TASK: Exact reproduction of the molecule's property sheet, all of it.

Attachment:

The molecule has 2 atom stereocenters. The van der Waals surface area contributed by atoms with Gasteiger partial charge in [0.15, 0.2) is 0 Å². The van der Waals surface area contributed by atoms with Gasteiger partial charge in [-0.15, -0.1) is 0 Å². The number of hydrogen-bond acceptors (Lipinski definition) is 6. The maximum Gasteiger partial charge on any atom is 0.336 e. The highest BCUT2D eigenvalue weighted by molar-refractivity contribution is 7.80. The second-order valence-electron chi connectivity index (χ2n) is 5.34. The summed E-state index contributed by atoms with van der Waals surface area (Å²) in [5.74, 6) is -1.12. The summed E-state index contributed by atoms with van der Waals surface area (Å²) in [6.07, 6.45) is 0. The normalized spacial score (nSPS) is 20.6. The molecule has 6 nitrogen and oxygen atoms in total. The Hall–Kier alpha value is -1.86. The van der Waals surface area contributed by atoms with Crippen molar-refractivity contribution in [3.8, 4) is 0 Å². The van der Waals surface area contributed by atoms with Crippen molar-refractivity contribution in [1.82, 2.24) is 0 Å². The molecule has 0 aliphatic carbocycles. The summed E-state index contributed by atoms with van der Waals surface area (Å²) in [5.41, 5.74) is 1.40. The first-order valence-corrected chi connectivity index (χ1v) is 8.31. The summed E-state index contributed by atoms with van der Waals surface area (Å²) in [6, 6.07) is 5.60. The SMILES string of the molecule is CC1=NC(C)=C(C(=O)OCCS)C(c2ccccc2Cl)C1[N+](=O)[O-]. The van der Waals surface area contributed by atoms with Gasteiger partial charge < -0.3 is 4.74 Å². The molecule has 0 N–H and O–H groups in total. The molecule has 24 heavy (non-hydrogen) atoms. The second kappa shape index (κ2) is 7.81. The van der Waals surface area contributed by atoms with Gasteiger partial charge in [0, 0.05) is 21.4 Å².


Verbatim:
The molecule has 2 atom stereocenters. The van der Waals surface area contributed by atoms with Gasteiger partial charge in [0.15, 0.2) is 0 Å². The van der Waals surface area contributed by atoms with Gasteiger partial charge in [-0.15, -0.1) is 0 Å². The number of hydrogen-bond acceptors (Lipinski definition) is 6. The maximum Gasteiger partial charge on any atom is 0.336 e. The highest BCUT2D eigenvalue weighted by molar-refractivity contribution is 7.80. The second-order valence-electron chi connectivity index (χ2n) is 5.34. The summed E-state index contributed by atoms with van der Waals surface area (Å²) in [5.74, 6) is -1.12. The summed E-state index contributed by atoms with van der Waals surface area (Å²) in [6.07, 6.45) is 0. The normalized spacial score (nSPS) is 20.6. The molecule has 6 nitrogen and oxygen atoms in total. The Hall–Kier alpha value is -1.86. The van der Waals surface area contributed by atoms with Crippen molar-refractivity contribution in [3.8, 4) is 0 Å². The van der Waals surface area contributed by atoms with Crippen molar-refractivity contribution in [1.82, 2.24) is 0 Å². The molecule has 0 aliphatic carbocycles. The summed E-state index contributed by atoms with van der Waals surface area (Å²) in [5.41, 5.74) is 1.40. The first-order valence-corrected chi connectivity index (χ1v) is 8.31. The summed E-state index contributed by atoms with van der Waals surface area (Å²) in [6, 6.07) is 5.60. The SMILES string of the molecule is CC1=NC(C)=C(C(=O)OCCS)C(c2ccccc2Cl)C1[N+](=O)[O-]. The van der Waals surface area contributed by atoms with Gasteiger partial charge < -0.3 is 4.74 Å². The molecule has 0 N–H and O–H groups in total. The molecule has 24 heavy (non-hydrogen) atoms. The second kappa shape index (κ2) is 7.81. The van der Waals surface area contributed by atoms with Gasteiger partial charge in [0, 0.05) is 21.4 Å².